By Eric Fisher
PITTSFIELD, Mass. (WGGB) — The tiny mollusk seems unassuming, but it was enough to close boat ramps across Western Massachusetts in 2009. This year, there are new plans to stop the spread of Zebra mussels.
“Everyone’s getting on board, everyone understands the importance of the Zebra Mussel issue,” says Pittsfield Harbormaster Jim McGrath.
To keep boats clean and mussels out, car washes are being retrofitted with equipment to decontaminate boats. At V’s car wash in Pittsfield, a 1oz per gallon chlorine and bleach solution is being used to hose down boats. It’s enough to kill any of the invasive species stuck to parts of the craft. The boat wash costs $2.50, and will be open 24 hours a day, 7 days a week.
Other methods of decontaminating include using scalding hot water (over 140 degrees), or letting a boat or equipment dry for long periods of time (over a week). Zebra Mussels can attach themselves to anything; from boat parts and fishing poles, to boots and tackle boxes.
The mussels are a small freshwater mollusk, typically one inch or less in size. They attach to solid objects, and can spread rapidly once they reach a body of water. Zebra mussels have devastated water bodies in and around the Great Lakes, and have also spread eastward into New York State (Hudson River, Lake George). They’ve also been found in a few lakes in the state of Vermont.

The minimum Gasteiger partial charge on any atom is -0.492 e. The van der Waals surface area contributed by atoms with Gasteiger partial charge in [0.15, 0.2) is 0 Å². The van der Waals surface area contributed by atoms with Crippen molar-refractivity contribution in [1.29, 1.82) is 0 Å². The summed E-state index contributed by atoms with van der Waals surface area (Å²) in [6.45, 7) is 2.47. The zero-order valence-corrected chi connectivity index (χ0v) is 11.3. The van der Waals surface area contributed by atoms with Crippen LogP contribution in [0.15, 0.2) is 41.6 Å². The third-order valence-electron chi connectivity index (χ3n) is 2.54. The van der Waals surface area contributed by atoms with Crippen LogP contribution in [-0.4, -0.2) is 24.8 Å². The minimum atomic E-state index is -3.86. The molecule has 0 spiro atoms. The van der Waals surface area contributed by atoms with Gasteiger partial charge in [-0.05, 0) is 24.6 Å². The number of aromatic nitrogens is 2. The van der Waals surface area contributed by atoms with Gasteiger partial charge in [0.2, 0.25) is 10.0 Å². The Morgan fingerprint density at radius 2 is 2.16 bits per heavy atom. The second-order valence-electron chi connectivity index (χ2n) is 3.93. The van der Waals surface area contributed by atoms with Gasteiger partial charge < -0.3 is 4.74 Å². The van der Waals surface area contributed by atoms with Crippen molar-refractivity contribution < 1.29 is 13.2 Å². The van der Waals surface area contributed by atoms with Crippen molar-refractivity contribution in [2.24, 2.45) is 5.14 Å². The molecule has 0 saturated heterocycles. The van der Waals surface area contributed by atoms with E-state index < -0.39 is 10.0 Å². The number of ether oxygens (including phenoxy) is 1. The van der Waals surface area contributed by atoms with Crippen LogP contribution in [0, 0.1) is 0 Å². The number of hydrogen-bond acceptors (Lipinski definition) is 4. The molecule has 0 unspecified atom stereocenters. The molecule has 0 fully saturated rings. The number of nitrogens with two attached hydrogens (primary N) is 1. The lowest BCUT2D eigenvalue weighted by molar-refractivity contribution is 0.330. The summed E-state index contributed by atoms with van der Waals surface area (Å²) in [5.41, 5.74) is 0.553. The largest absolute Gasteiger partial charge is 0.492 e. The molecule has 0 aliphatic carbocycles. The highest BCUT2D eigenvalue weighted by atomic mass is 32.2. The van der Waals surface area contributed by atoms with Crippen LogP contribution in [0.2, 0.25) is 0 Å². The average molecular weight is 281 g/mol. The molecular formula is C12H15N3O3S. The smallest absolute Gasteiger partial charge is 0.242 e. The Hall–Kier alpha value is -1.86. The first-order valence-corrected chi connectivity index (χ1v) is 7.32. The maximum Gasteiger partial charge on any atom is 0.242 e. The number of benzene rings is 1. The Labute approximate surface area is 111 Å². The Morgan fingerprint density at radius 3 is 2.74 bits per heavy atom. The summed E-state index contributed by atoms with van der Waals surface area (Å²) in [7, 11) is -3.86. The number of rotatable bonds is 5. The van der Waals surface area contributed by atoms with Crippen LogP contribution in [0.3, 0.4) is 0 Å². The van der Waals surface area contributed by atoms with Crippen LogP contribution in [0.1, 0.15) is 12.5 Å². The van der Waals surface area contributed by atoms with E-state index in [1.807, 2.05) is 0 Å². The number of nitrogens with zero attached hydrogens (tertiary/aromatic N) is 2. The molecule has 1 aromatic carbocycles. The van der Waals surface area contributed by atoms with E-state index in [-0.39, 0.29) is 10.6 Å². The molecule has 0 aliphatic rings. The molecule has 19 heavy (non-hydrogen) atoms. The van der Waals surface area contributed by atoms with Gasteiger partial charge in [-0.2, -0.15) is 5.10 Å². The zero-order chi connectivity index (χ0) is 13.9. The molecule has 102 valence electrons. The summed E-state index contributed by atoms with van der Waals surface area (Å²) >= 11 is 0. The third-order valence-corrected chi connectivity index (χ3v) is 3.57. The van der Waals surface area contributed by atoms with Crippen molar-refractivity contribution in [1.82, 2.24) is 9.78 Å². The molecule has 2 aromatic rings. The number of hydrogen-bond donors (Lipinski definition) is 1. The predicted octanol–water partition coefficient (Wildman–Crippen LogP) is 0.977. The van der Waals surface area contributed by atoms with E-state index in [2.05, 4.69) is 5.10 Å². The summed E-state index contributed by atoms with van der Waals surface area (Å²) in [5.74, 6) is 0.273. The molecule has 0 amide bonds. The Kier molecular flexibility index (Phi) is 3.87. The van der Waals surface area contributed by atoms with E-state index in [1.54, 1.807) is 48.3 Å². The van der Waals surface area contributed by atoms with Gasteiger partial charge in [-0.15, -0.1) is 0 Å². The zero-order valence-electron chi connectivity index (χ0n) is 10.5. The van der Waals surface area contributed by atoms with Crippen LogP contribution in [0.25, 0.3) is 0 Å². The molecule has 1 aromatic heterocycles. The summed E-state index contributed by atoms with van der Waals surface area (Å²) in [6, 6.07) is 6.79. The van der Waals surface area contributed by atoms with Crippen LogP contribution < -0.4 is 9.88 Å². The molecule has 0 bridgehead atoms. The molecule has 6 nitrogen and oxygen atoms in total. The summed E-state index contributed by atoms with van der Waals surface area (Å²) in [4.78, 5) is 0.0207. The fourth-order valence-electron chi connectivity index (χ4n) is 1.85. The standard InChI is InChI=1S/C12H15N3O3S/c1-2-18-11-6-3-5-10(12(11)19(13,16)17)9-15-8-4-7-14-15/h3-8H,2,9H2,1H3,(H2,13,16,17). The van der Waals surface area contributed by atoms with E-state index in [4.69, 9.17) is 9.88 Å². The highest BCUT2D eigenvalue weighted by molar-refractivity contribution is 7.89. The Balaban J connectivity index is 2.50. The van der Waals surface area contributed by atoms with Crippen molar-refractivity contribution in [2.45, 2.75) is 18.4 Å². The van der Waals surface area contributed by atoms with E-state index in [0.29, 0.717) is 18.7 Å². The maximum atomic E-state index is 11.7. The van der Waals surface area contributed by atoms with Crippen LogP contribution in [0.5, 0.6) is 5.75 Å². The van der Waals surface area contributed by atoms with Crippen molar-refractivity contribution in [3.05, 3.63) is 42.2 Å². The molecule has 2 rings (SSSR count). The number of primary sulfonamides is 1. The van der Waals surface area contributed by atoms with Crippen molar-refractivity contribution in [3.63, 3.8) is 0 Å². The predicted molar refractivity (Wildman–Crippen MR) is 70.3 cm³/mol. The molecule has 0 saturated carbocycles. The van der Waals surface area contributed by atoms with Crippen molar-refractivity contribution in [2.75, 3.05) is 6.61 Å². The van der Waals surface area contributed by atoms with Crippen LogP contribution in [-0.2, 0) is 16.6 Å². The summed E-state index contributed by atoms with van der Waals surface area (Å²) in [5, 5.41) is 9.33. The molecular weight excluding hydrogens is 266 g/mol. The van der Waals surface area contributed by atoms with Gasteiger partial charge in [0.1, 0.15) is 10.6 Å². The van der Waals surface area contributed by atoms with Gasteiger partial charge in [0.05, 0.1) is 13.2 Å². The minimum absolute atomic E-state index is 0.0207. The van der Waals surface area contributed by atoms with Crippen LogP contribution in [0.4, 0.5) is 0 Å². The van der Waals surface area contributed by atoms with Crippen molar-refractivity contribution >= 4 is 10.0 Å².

Last year was the first year they were located in Massachusetts, found in Laurel Lake in Lee. The Department of Conservation and Recreation immediately closed boat ramps around the area for fear that the mussels would escape to other lakes and rivers.
“It only takes one Zebra Mussel to get through, and each one of them can produce a million,” says Dick Laureynz, of the Lake Onota Preservation Association.
Laureynz is part of a volunteer squad that’s trying to keep the mussels out of Lake Onota and other areas water bodies. Volunteers are being asked to monitor each boat ramp, asking boaters if they’ve been infested waters.
“It’s the honor system that we have to work with, and it’s us volunteers that try to get the word out,” says Laureynz.
Each boater must now fill out an affidavit, swearing that they have not been in infested waters and that their boat is clean. The form must be displayed on the dashboard of the towing vehicle.
Laurel Lake will also feature boat ramp monitors, a mixture of volunteers and DCR employed specialists.
“The best advice I can give is to simply stay away from Laurel Lake. There’s no risk to being contaminated if you’re not boating in Laurel Lake,” says McGrath.
To help volunteer, you can visit www.onotalake.com